Toponymy is not just a scholarly pursuit for geographers, historians, linguists, and folklorists. It has great meaning and significance for lay people as well. In a sense, naming expresses ownership, because it implies both comprehension and the legitimacy of the namer’s historical and cultural legacy. Hence, colonizers and claimants to territory usually change toponyms, and the original owners usually change them back if and when they get a chance. The Congo Free State became the Belgian Congo became Zaire. It is currently the Democratic Republic of the Congo. The Soviets changed the name of the city of St. Petersburg to Petrograd and then to Leningrad; the Russian Federation has changed it back to St. Petersburg. A fascinating example is the name of the tallest peak in North America. In 1896, the peak known as Denali to indigenous residents was renamed Mt. McKinley by the U.S. government; a national park of the same name was created in 1917. In 1975, the Alaska state government changed the name of the mountain back to Denali, but the U.S. Board on Geographic Names (more below) never consented to this, and still called it Mt. McKinley. In 1980, however, the federal government did change the name of the park to Denali.
Recording and updating toponyms has always been of practical importance as well. With the advent of digital “gazetteers” (place-name indexes and atlases) and automated mapping and routing systems, this is probably even more important. There are often multiple place names, multiple spellings, official names and local names, and places named in multiple languages. Some places are as yet unnamed but become important in information systems. But consistent or mutually translatable toponyms are crucial for navigation, military activity, scientific study, economic development, tourism, postal services, government, education, and more. Recognizing this problem, President Harrison established the U.S. Board on Geographic Names in 1890, under the auspices of the U.S. Geographical (oops, Geological) Survey. It was the first government agency for toponym standardization in the world. (As staid and bureaucratic as the agency sounds, we can presumably offer kudos to the person who managed to get the Board to accept a beach named Sunova.) More recently, the United Nations started its own geographic names program.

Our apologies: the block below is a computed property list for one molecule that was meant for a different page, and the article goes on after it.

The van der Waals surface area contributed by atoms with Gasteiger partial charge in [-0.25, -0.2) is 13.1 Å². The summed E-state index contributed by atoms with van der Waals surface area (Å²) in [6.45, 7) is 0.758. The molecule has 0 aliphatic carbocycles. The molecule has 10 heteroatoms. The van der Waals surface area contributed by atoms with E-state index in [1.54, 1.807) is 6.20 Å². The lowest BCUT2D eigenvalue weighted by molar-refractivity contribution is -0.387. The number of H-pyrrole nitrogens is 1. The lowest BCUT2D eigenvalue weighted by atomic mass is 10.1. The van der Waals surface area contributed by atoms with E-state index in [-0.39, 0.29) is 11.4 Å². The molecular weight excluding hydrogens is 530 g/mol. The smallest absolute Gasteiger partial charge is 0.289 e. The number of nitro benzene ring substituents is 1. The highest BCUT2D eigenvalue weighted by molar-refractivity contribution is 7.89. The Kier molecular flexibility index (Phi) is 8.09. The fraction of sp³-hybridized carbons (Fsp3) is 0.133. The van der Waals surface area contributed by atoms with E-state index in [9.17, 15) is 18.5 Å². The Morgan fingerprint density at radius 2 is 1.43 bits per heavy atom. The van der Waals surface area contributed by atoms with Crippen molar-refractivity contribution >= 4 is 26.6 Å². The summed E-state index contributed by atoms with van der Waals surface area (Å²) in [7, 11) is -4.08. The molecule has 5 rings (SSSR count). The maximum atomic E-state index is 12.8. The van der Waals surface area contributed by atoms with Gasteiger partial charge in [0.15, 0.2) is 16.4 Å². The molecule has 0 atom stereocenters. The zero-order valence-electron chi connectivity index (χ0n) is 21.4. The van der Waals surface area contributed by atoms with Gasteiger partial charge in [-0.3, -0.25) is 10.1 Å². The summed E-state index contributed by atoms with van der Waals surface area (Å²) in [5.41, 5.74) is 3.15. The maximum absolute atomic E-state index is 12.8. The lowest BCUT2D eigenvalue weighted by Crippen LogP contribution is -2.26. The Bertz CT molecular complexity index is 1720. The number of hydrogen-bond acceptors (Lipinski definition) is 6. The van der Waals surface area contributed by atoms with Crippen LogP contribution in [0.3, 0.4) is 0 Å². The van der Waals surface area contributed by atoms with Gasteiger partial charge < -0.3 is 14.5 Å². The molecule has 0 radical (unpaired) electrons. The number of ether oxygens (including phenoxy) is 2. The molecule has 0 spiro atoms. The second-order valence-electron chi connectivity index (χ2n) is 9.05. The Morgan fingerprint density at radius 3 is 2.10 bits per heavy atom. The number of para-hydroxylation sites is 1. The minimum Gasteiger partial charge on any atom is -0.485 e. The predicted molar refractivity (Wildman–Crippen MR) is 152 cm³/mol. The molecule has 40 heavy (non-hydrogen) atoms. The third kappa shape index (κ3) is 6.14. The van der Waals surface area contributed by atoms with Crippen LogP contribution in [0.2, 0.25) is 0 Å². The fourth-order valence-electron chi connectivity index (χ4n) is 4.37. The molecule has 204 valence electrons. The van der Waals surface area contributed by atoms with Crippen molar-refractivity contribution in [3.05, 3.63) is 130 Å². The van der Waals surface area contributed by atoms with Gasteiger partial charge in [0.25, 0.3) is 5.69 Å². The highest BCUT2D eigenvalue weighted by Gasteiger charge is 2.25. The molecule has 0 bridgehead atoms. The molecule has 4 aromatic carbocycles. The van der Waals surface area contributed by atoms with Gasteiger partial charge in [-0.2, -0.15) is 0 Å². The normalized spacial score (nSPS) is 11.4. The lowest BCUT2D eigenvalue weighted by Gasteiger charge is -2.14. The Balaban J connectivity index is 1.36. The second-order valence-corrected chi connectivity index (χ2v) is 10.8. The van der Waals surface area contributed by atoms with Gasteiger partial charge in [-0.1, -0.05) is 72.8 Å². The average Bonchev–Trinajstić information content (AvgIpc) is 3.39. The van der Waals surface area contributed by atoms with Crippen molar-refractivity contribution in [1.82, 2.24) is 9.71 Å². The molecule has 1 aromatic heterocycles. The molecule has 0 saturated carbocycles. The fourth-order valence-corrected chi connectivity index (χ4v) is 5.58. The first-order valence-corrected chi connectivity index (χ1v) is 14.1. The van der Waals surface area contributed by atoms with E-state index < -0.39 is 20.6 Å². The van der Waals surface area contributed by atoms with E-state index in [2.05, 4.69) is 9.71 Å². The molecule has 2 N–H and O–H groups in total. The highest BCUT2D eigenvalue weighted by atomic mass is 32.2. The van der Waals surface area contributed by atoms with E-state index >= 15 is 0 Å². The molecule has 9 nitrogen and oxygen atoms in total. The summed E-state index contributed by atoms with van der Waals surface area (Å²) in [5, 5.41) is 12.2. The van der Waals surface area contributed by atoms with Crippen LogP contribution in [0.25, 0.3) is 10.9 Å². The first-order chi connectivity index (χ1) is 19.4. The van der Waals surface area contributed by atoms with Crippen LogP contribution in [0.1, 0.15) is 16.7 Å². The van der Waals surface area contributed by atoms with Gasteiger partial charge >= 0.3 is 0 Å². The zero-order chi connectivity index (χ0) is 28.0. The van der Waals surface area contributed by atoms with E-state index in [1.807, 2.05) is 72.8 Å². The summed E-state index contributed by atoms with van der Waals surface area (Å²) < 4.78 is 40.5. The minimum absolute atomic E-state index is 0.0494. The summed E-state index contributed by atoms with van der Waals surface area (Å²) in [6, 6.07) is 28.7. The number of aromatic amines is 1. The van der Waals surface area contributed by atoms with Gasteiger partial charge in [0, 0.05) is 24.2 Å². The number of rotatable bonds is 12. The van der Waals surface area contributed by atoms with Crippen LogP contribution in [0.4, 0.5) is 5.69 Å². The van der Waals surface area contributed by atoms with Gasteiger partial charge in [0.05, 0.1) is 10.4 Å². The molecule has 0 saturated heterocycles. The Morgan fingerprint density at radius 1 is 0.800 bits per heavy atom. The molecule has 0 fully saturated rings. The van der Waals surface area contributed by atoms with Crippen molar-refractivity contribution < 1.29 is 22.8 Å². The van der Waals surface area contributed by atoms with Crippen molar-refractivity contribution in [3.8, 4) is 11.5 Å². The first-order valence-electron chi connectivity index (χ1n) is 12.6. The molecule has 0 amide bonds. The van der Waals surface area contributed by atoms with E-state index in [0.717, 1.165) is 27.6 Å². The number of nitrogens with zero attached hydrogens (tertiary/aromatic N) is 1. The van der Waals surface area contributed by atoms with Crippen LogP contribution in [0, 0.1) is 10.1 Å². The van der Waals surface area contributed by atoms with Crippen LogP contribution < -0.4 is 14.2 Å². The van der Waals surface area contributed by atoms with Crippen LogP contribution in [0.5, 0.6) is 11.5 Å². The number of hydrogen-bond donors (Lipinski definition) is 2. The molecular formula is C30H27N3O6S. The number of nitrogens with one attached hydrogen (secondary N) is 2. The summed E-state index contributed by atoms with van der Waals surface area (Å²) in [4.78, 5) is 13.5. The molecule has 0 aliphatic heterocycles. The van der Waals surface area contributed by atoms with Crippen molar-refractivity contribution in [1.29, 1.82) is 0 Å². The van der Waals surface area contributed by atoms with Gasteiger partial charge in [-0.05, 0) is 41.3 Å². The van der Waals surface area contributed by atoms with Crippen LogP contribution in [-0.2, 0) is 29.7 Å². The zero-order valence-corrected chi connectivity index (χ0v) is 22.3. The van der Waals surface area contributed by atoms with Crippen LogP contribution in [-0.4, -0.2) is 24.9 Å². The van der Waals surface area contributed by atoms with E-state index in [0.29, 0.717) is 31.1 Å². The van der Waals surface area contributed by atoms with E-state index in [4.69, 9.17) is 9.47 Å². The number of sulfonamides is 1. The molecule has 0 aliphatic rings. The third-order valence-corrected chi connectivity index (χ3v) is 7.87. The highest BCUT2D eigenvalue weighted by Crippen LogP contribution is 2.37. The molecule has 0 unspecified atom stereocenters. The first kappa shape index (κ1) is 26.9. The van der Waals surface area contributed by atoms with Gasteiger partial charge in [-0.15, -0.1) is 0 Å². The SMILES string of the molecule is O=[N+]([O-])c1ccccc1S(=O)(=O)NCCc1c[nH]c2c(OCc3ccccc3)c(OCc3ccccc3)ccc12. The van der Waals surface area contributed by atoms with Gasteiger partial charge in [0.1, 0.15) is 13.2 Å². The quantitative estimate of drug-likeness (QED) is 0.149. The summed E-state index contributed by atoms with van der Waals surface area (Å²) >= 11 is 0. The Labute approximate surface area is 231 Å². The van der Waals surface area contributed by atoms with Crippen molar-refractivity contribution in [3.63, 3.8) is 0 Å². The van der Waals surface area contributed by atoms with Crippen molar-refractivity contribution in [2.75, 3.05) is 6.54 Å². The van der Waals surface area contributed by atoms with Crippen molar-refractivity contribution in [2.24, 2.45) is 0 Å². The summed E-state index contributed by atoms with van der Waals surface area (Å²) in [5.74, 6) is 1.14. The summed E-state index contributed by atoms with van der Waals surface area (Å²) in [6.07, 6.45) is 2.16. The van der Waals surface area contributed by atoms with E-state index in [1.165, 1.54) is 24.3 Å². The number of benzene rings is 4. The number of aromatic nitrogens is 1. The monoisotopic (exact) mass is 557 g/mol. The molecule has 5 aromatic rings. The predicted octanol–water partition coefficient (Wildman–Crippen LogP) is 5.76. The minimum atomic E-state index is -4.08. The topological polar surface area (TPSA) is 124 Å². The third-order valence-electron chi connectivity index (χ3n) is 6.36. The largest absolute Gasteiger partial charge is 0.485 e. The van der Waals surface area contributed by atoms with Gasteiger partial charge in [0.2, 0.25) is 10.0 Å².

Keith Clarke took the following questions and answers from the Ask Dr. Map web site. Launched in 2004, the site has wowed the world of Cartography ever since. This repository of esoteric map ephemera (also known as “mapcrap” by aficionados) addresses everything from the definition of a “cartophilatelist” to the rumor that Waldo Tobler used to receive mail addressed to the latitude and longitude of his home and, of course, to the subject of toponymy:
Dear Dr. Map: Is nowhere somewhere? There is only one “official” listed “populated place” in the United States called Nowhere. The place is in Caddo County, Oklahoma (35 deg 09 min 33 sec N 98 deg 26 min 31 sec W), at the South East end of Fort Cobb Reservoir, 9 km from Albert, OK. The small cluster of buildings with only a few residents and one store was named in the 1970s by a California couple, who together opened a boathouse there. The husband, bugged by his wife for moving them to the middle of nowhere, painted “NOWHERE, OKLA” in big red letters on a water tank. When the current owner bought the property in 1979, he kept the name and converted the boathouse into a much-photographed convenience store. If you are driving, you need the intersection of E1280 Road and N2550 Road. So yes, even Nowhere is somewhere!
Dear Dr. Map, What are some of the strangest place names in the United States? Toponymy is the system of names by which places are known. There is an extraordinarily large number of named features in the United States. The names as they appear on United States Geological Survey maps are contained in a data base, the Geographic Names Information System. The U.S. Board on Geographic Names, which dates back to 1890, is charged with naming and renaming features in the United States. The data base is a source of immense Inspiration (Arizona). Some, you just want to Jot ‘Em Down (Texas). What Cheer (Iowa) and Joy (Illinois, Ohio, W. Virginia, Texas, Oklahoma, and more) there is in discussing the Ding Dong (Texas) world of Why (Arizona) placenames are so Peculiar (Missouri). Dr. Map could go on at length, but instead recommends a book by David Jouris entitled All over the Map: An Extraordinary Atlas of the United States (Ten Speed Press, 1994). So I finish with a few favorites: Bumble Bee , Arizona; Horseheads , New York; Experiment , Georgia; Hell , Michigan, and Nameless, Tennessee. Dr. Map also wonders what it would be like to receive a latitude-longitude postcard, bearing a stamp showing a map, postmarked Lost Nation (Iowa).
Dear Dr. Map, What is a good example of a “toponymic blunder?” Toponymy is the study of the names by which geographical places are known. Cartographers have to deal not only with making sure that a place name is correct, but also with what places to select for labeling, and with choosing how to label them on a map. A first-rate example of a toponymic blunder was highlighted during the Eighth United Nations Conference in the Standardization of Geographical Names, and was contributed by A. V. Buren, et at. Apparently, inspired western surveyors in Arab countries who interrogated locals for place names often received the reply “mush arif” (“I don’t know”). This was then dutifully recorded on maps, making the term a frequently occurring Arabic place name. An example is “As Musharifa” (A high place) on the British Survey of Palestine 1:100,000, Sheet 3, 1937. Makes you wonder how many other toponymic blunders there are out there.